The Most Annoying C-level Interview Mistakes (as told by the Gatekeepers)
Recently, we asked more than forty executive search partners and heads of human resources/talent the following question: “What is the most annoying C-level interview mistake?” We received some very amusing stories and anecdotes, but four answers clearly topped the charts. Starting with the most popular answer:
1) The candidate has not done basic homework.
- “They don’t know my background, the role, the company…”
- “C-level candidates that show up unprepared come off as arrogant or disrespectful of my time.”
- “If the candidate didn’t prepare for the interview with me, then I don’t move them on to the hiring manager.”
2) They don’t know the details of their own backgrounds and can’t articulate their results.
- “They try to bluff through their results.”
- “Not knowing the details of their accomplishments.”
- “Talking in generalities about results.”
- “They don’t know the size of their business, the number of direct reports, financial results, etc…comes off as very unimpressive.”
Number 1) and 2) are related. Knowing your own background and doing basic research on your interviewer and the opportunity is critical. Everyone has busy lives, especially those whose roles require a 24/7 commitment, but preparation is key to moving on and establishing longer term relationships. You are better off rescheduling than showing up unprepared. Don’t try to slide through.
“The last thing you want to hear from a client is that a candidate was unprepared,” commented Phil Schneidermeyer, Partner, Life Sciences and Information Officers Practice for Heidrick and Struggles.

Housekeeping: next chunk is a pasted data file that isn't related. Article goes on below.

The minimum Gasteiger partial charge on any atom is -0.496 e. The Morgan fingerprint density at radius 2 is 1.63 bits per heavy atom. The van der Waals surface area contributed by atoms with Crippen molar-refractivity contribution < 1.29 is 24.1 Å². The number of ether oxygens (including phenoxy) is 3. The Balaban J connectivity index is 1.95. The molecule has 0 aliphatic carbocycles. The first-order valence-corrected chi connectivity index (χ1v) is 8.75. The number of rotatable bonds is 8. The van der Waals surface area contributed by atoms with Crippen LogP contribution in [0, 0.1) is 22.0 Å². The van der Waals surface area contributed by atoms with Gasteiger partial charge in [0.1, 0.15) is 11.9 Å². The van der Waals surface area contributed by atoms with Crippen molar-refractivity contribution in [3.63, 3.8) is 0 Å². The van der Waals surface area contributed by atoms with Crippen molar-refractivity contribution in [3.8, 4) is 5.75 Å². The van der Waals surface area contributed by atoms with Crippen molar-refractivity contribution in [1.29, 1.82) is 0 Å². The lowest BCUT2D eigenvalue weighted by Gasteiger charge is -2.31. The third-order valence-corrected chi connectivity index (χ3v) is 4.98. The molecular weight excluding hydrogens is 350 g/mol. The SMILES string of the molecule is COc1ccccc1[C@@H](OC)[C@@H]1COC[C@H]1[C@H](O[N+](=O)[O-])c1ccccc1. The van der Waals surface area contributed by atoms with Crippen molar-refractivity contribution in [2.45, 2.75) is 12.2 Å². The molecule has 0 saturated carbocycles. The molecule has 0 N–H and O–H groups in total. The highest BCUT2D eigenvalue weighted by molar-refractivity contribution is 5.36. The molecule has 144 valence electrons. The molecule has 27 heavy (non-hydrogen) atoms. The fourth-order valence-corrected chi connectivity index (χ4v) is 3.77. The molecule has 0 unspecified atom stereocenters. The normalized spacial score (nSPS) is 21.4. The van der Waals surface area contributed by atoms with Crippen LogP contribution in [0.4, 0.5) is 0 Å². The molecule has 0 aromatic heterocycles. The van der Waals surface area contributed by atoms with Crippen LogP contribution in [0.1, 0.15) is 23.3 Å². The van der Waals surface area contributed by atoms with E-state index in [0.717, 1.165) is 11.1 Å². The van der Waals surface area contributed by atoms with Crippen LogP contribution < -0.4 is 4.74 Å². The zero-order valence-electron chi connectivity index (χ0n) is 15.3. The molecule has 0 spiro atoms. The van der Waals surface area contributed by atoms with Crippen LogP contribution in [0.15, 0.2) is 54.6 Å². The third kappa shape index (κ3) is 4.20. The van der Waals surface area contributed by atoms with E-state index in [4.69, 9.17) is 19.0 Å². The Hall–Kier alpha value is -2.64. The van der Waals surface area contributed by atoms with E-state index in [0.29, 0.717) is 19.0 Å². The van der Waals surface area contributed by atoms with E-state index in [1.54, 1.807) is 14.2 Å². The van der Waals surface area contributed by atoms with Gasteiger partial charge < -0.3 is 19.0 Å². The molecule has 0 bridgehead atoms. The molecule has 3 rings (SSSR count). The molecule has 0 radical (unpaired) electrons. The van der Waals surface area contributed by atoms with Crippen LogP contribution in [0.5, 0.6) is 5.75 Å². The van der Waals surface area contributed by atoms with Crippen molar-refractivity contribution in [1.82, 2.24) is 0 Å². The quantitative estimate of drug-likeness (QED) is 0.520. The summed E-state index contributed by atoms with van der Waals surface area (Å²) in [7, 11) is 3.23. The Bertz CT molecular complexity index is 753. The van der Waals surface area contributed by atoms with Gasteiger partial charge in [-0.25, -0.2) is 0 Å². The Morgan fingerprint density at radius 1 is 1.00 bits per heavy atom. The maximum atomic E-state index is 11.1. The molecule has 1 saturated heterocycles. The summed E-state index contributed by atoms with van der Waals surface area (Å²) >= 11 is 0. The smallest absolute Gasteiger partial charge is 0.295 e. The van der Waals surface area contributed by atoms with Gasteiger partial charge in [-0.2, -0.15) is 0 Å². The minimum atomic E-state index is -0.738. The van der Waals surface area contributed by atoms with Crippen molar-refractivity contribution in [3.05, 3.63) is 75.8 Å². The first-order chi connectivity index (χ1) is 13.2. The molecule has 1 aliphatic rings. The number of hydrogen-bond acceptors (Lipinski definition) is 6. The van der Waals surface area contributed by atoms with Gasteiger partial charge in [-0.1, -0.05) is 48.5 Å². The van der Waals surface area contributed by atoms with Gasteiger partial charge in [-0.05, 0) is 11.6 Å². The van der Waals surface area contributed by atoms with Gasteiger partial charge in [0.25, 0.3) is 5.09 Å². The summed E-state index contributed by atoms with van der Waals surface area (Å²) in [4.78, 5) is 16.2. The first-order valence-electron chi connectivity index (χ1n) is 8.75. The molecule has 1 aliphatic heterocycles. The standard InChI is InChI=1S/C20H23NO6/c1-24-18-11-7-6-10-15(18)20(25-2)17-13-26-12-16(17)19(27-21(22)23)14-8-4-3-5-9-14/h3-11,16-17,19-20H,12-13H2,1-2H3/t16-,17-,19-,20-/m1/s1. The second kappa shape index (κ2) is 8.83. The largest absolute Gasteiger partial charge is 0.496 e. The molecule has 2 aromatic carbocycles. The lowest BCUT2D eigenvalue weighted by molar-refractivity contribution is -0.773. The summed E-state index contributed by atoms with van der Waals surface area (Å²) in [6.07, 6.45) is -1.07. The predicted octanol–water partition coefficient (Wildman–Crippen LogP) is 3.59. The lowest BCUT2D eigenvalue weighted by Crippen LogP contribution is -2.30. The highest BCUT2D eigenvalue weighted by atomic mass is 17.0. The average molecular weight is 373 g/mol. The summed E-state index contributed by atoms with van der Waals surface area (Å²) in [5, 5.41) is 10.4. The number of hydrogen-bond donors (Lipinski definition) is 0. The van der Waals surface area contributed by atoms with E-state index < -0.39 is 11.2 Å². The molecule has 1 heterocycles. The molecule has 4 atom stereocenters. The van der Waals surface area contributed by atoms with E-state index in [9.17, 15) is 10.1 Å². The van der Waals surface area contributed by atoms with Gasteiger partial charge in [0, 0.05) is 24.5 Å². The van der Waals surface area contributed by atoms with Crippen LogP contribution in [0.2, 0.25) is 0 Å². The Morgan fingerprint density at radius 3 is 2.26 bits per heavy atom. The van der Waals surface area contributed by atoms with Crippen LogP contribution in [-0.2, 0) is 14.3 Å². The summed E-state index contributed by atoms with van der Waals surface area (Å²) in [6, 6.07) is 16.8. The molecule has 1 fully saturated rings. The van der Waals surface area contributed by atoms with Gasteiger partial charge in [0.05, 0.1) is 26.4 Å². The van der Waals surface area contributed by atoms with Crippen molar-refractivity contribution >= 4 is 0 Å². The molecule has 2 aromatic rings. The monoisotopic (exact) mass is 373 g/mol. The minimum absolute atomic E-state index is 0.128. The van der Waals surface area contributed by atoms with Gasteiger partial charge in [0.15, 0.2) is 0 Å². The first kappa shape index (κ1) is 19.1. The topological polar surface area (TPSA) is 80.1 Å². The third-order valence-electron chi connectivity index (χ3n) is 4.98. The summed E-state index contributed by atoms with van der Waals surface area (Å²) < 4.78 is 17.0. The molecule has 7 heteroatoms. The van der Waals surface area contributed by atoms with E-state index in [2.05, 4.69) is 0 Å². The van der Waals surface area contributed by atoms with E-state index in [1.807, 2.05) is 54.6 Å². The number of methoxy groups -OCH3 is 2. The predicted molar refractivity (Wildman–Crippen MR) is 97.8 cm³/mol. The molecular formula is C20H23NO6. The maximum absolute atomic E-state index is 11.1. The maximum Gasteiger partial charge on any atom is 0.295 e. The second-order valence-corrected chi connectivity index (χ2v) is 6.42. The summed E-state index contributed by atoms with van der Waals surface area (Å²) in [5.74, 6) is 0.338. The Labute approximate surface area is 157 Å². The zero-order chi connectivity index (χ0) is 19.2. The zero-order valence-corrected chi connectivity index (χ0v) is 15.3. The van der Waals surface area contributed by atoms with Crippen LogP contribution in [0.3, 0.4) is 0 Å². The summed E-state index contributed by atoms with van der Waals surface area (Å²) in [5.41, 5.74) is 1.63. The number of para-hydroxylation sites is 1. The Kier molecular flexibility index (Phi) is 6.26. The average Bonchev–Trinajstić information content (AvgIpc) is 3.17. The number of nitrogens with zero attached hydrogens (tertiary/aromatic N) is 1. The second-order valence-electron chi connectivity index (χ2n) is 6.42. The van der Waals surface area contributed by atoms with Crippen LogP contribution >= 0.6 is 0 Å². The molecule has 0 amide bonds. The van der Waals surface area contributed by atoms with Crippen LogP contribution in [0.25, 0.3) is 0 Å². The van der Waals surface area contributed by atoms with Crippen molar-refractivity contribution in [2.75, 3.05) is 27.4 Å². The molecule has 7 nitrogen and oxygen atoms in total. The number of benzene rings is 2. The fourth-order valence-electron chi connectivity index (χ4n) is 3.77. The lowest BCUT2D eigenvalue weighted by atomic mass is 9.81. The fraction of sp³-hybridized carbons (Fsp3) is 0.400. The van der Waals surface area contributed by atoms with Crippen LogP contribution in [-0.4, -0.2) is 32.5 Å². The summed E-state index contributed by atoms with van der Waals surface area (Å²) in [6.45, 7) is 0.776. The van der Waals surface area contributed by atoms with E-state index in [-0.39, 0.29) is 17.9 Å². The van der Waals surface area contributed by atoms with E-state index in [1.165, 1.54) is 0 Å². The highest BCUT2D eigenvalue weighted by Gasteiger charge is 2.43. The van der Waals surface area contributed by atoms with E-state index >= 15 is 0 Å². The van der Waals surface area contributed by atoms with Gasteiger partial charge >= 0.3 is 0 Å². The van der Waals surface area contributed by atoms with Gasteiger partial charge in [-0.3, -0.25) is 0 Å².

3) The candidate talks too much.
- “Probably the worst is taking too long to make their point or to tell a story.”
- “They ramble off topic and they forget the initial question.”
- “Talking too much-they tell you how to build a watch, when all you want is the time.”
I have a box of business cards in my office with the sole words “STOP TALKING” on them. I give them to clients who are rambling during practice sessions to alert them without interrupting their flow. If you talk too much, create a similar reminder or perhaps create a card that says “CHECK IN.” According to Rick Routhier, Partner in the Hospitality and Leisure and Chief Marketing Officer Practices for Spencer Stuart, “Candidates should always check in with the interviewer on pace and whether they are providing enough detail.”
4) The senior executive is not genuine.
- “Some candidates try to sell, sell, sell-this is very off-putting.”
- “They have interviewed so much you can’t figure out what is real.”
- “Executives that treat an interview like a performance.”
- “Some candidates leave my office and I don’t have a clue who they really are. “
- “How can you figure out “fit” when someone comes across as too rehearsed?”
Your ability to transform a question and answer session into a conversation is key to your success. This dynamic is easier to create when you have an interviewer who is willing to relax the format. But even with a conversational interviewer, many executives miss key opportunities. It is important that you respond to the interviewer’s “conversational cues.” If they make a comment that is off topic or opens a less formal window, go ahead and venture into new territory, instead of listening to the rehearsed answers in your head. Don’t use the opportunity for unflattering confessions, but do introduce spontaneity. Let your interviewer see what makes you tick. Use humor. Then, your interviewer will know more about your style, personality and character, and they will be prepared to present your “fit” to their client/hiring managers.